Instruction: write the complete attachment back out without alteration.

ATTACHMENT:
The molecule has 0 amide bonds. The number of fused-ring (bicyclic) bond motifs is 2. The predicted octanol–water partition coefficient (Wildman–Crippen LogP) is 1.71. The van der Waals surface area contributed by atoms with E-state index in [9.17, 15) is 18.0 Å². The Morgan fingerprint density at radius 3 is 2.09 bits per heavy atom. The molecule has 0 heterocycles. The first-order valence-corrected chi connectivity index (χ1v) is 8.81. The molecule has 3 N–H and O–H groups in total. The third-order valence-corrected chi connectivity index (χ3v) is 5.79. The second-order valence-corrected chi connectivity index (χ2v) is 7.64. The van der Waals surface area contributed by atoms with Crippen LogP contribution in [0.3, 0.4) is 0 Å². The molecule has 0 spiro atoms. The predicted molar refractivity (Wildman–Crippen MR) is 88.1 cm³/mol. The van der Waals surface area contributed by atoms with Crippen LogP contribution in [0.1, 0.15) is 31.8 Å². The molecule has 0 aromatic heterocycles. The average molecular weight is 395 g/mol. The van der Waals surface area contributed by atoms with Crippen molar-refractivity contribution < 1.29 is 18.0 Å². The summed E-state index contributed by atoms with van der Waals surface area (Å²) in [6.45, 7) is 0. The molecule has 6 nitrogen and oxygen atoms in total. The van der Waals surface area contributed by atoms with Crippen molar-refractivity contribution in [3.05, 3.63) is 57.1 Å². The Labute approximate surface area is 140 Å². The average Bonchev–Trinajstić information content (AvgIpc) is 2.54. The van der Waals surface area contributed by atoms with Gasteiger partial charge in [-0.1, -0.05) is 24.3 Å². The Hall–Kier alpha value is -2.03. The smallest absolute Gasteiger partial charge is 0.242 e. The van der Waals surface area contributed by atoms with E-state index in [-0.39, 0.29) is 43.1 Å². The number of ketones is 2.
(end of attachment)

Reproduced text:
The molecule has 0 amide bonds. The number of fused-ring (bicyclic) bond motifs is 2. The predicted octanol–water partition coefficient (Wildman–Crippen LogP) is 1.71. The van der Waals surface area contributed by atoms with E-state index in [9.17, 15) is 18.0 Å². The Morgan fingerprint density at radius 3 is 2.09 bits per heavy atom. The molecule has 0 heterocycles. The first-order valence-corrected chi connectivity index (χ1v) is 8.81. The molecule has 3 N–H and O–H groups in total. The third-order valence-corrected chi connectivity index (χ3v) is 5.79. The second-order valence-corrected chi connectivity index (χ2v) is 7.64. The van der Waals surface area contributed by atoms with Crippen LogP contribution in [0.3, 0.4) is 0 Å². The molecule has 0 spiro atoms. The predicted molar refractivity (Wildman–Crippen MR) is 88.1 cm³/mol. The van der Waals surface area contributed by atoms with Crippen LogP contribution in [0.1, 0.15) is 31.8 Å². The molecule has 0 aromatic heterocycles. The average molecular weight is 395 g/mol. The van der Waals surface area contributed by atoms with Crippen molar-refractivity contribution < 1.29 is 18.0 Å². The summed E-state index contributed by atoms with van der Waals surface area (Å²) in [6.45, 7) is 0. The molecule has 6 nitrogen and oxygen atoms in total. The van der Waals surface area contributed by atoms with Crippen molar-refractivity contribution in [3.05, 3.63) is 57.1 Å². The Labute approximate surface area is 140 Å². The average Bonchev–Trinajstić information content (AvgIpc) is 2.54. The van der Waals surface area contributed by atoms with Gasteiger partial charge in [-0.1, -0.05) is 24.3 Å². The Hall–Kier alpha value is -2.03. The smallest absolute Gasteiger partial charge is 0.242 e. The van der Waals surface area contributed by atoms with E-state index in [-0.39, 0.29) is 43.1 Å². The number of ketones is 2.